Managing NGO, country: Wildlife Trust, United States.
Project Director: Alonso Aguirre
Synopsis: Emerging pathogens and the diseases they cause are increasing in Latin America and are negatively affecting wildlife, resulting in drastic changes in species abundance, which can affect ecosystem stability and resilience to changes in habitat and climate. It is not an exaggeration to state that pathogen pollution has become a major threat to biodiversity conservation in Latin America. Wildlife Trust proposes to address this impending crisis, to create the field and practice of conservation medicine in Latin America, beginning in Mexico, Venezuela, Brazil, and Chile. This will involve bringing together professionals in relevant health and natural science disciplines and lobbying governments and research institutes to create courses and build facilities for conservation medicine. Ultimately, we seek to change the paradigm of conservation in Latin America to include the concept of healthy ecosystems as the basis of human and wildlife well-being.
Donors: MarIsla Foundation, National Fish and Wildlife Foundation, Oak Foundation, Overbrook Foundation, US Fish and Wildlife Service – North American Wetlands Conservation Act (NAWCA) and V. Kann Rasmussen Foundation.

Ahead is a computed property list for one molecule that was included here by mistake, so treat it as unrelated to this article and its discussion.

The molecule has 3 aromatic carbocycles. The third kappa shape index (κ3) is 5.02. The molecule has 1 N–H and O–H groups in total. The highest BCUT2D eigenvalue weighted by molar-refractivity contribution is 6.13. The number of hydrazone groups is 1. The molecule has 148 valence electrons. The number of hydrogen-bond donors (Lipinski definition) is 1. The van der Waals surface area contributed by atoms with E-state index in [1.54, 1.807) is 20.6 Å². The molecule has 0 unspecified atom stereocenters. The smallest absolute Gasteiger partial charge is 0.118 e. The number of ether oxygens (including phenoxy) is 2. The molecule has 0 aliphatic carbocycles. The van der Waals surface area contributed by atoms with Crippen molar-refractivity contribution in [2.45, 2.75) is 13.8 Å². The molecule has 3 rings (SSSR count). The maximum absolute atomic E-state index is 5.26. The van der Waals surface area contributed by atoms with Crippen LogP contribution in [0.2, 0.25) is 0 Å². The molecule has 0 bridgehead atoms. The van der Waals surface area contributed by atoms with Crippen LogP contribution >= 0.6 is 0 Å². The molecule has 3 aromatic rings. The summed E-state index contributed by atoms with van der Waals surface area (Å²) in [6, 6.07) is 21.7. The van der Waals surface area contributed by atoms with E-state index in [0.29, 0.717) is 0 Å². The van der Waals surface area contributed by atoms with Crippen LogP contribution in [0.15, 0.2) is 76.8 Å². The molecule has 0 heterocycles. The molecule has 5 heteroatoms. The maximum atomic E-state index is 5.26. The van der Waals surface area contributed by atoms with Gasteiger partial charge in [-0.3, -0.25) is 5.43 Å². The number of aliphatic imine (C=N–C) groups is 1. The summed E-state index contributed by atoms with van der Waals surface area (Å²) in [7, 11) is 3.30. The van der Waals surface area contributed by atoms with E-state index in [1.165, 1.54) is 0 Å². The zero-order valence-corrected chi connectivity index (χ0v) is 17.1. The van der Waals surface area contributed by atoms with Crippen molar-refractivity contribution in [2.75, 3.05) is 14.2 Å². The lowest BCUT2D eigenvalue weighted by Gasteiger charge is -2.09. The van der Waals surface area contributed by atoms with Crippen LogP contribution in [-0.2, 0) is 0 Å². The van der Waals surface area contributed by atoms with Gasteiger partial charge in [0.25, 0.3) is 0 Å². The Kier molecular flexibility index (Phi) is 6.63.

Principal accomplishments: In Mexico we made significant progress in building a Center for Conservation Medicine, including the development of the first biosecurity level 3 lab. We trained a number of people and, with support of several institutions, will develop another center. Wildlife Trust has made a difference in how Mexico’s government perceives conservation medicine and disease emergence in a country of limited resources, a terrible bureaucracy and a deteriorating economy. Wildlife Trust has been the catalyzer for all these activities to happen during a tumbling government and under the pressure of several politicians seeking their own interests and safety. In Chile significant progress was made in the establishment of a center, including further development of an academic program in conservation medicine.
Lessons learned: This type of multidisciplinary research and training is both well-received and badly needed in the areas we are working. It is difficult because much of the infrastructure is lacking, but we are helping to build it from the ground up. Perhaps the most important result of this project has been the international and institutional collaborations generated with federal and state agencies, universities, research institutions, and NGOs. The project is truly multidisciplinary and has created long-term collaborations. In the end, this is the only way to succeed in solving today’s environmental problems.
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